CKD

CKD | The kidneys are two bean-shaped, fist-sized organs located in the back of the abdomen. Their work of scrubbing waste from blood is unglamorous. Think of them as the body’s housekeeping staff, toiling quietly, but vitally, behind the scenes.

Now these intricate filters are increasingly under siege, bearing the brunt of some of the world’s most prevalent chronic diseases.

The kidneys are casualties of soaring rates of obesity, hypertension, diabetes and metabolic syndromes, said Diana Jalal, MD, associate professor of renal medicine at the University of Colorado School of Medicine. These conditions, which damage the kidneys and decrease their ability to function, have in turn spurred a significant increase in the prevalence of chronic kidney disease, or CKD.

Jalal is medical director of the growing Chronic Kidney Disease Clinic at University of Colorado Hospital. The clinic opened in September 2012 to handle the increasing number of CKD patients referred to the Renal Diseases and Hypertension Clinic at UCH by primary care, endocrinology, cardiology and urology providers.

Business at the CKD Clinic, which is open Fridays from 8 a.m. to noon on the seventh floor of the Anschutz Outpatient Pavilion, started slowly, Jalal said, but volume has steadily increased. The first Friday in May, providers were scheduled to see eight new patients and eight returns, she said.

But the new clinic was not created simply to cut Renal Clinic waiting times, she added. “We realized that treating chronic kidney disease demands a multidisciplinary approach that includes dietitians, nurse practitioners, social workers, dialysis, and educational sessions,” she said. The goal: help patients improve their quality of life, avoid hospitalizations and delay dialysis or kidney transplant.

The need to meet this challenge has steadily grown over the past 25 years, particularly among people 60 years of age and older and those with diabetes and hypertension, which are by far the most common causes of CKD. The National Institute of Diabetes and Digestive and Kidney Disease (NIDDK) reports the percentage of people in the United States 65 years of age and older with new cases of CKD more than doubled between 2000 and 2008. The percentage of people 60 years and older with stage 3 CKD increased from 18.8 percent in 1988 to 26 percent in 2008, according to the NIDDK.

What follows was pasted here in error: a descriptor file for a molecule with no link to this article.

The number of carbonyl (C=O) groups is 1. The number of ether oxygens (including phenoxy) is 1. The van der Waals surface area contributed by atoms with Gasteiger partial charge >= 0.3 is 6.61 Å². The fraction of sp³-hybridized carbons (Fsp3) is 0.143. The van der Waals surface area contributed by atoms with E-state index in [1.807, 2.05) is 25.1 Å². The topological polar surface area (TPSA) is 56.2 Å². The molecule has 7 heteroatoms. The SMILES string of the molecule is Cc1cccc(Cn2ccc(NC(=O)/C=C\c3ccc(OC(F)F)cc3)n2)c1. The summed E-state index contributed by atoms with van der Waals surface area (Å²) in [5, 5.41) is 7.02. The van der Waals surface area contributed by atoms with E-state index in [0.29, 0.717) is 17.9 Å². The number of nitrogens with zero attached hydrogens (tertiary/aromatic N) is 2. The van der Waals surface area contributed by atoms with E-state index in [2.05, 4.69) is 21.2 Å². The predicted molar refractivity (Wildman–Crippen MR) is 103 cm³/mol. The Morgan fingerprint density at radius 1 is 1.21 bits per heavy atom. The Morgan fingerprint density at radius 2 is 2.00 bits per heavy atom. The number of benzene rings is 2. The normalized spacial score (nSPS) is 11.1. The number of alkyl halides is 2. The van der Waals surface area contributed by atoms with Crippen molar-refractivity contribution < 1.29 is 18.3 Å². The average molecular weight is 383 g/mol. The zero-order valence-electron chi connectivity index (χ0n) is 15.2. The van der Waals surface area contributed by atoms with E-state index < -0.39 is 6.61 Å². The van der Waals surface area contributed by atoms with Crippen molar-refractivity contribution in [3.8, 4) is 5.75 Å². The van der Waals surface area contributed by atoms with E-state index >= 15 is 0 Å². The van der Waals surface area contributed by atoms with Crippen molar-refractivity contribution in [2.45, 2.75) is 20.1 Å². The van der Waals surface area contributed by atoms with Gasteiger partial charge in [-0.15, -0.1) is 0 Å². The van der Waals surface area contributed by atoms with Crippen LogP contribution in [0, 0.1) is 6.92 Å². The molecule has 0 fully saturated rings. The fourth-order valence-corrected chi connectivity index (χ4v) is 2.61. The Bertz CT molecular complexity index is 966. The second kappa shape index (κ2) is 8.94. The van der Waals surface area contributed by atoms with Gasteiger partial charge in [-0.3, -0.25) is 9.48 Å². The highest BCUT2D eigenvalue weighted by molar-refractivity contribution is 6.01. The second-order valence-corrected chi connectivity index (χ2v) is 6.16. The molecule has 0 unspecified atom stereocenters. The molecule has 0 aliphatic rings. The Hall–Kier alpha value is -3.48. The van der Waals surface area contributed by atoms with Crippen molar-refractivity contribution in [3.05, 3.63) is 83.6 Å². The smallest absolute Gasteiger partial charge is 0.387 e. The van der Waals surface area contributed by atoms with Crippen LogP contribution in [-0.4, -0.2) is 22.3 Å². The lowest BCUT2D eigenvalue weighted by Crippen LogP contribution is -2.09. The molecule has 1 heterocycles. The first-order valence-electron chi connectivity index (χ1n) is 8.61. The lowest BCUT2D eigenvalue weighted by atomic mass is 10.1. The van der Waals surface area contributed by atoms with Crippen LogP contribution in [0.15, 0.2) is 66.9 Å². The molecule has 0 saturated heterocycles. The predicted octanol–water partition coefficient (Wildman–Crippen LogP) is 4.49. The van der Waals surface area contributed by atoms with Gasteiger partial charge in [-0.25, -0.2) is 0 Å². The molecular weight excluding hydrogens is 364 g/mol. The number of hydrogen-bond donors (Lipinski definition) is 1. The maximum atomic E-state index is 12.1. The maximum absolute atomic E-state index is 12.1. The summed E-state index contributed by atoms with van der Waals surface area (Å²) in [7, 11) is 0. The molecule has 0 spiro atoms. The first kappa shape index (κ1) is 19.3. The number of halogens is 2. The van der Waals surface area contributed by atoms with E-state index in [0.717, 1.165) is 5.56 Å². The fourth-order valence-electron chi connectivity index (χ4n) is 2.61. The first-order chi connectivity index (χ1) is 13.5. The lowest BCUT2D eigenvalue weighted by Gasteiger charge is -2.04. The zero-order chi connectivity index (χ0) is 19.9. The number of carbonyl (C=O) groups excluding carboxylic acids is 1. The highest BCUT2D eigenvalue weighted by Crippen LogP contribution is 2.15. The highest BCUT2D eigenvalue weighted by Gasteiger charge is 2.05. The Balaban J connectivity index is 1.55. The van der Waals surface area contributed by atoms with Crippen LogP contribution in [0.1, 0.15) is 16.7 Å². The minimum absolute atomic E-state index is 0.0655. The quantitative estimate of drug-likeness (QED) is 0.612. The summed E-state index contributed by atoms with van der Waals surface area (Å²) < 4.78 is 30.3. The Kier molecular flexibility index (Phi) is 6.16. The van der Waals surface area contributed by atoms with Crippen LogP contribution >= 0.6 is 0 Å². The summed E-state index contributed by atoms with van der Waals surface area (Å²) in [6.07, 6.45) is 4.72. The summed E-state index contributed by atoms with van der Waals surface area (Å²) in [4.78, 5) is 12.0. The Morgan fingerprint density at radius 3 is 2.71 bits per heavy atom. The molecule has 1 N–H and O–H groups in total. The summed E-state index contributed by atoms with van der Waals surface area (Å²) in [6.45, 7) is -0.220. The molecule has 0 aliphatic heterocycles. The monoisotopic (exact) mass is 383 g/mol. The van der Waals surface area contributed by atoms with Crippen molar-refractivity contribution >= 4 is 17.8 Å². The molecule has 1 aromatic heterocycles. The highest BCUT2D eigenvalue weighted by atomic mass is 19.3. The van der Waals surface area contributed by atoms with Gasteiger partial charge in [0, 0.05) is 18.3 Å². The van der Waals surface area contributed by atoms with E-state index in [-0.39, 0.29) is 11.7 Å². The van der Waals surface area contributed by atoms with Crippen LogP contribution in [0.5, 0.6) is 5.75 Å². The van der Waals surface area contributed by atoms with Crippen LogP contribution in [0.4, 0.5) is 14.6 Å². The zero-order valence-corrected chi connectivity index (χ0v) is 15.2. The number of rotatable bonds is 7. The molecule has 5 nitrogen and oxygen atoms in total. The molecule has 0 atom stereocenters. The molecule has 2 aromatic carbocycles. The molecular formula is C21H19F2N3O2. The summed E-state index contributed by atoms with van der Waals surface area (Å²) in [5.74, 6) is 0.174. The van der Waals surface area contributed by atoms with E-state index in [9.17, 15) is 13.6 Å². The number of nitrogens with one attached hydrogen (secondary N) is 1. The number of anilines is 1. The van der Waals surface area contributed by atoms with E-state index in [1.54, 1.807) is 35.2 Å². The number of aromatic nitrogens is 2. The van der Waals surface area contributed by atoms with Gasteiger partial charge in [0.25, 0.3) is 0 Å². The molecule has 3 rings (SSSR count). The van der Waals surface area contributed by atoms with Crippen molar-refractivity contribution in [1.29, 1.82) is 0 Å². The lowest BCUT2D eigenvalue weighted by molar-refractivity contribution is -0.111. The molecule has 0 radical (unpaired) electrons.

As those rates have increased, costs to treat the disease have soared. The United States Renal Data System reported that in 1993, the costs of treating CKD in patients 65 and older consumed 3.9 percent of overall Medicare expenditures. In 2010, the percentage ballooned to 17 percent, or $41 billion.

Declining kidney function means wastes build up in the blood, leading to a host of symptoms, including fluid retention, fatigue, weight loss, nausea, confusion and many others. Left untreated,CKD – identified by the estimated glomerular filtration rate, which measures the kidneys’ ability to filter wastes from the blood – can progress to end-stage renal failure, requiring either dialysis to mechanically remove waste from the blood or kidney transplant.

But the kidneys perform other important functions. They release hormones that stimulate bone marrow to produce red blood cells and regulate blood pressure. They also activate vitamin D, which is essential for healthy bones. A cascade of comorbidities therefore often follows CKD.

“It’s a versatile organ with many roles,” Jalal said. That complexity and the demands of managing it – with healthy diet; appropriate medications, such as ACE inhibitors to control hypertension and slow the progression of kidney disease; and lifestyle changes – make patient education particularly important, she added. An initial patient visit to the CKD Clinic may take over an hour.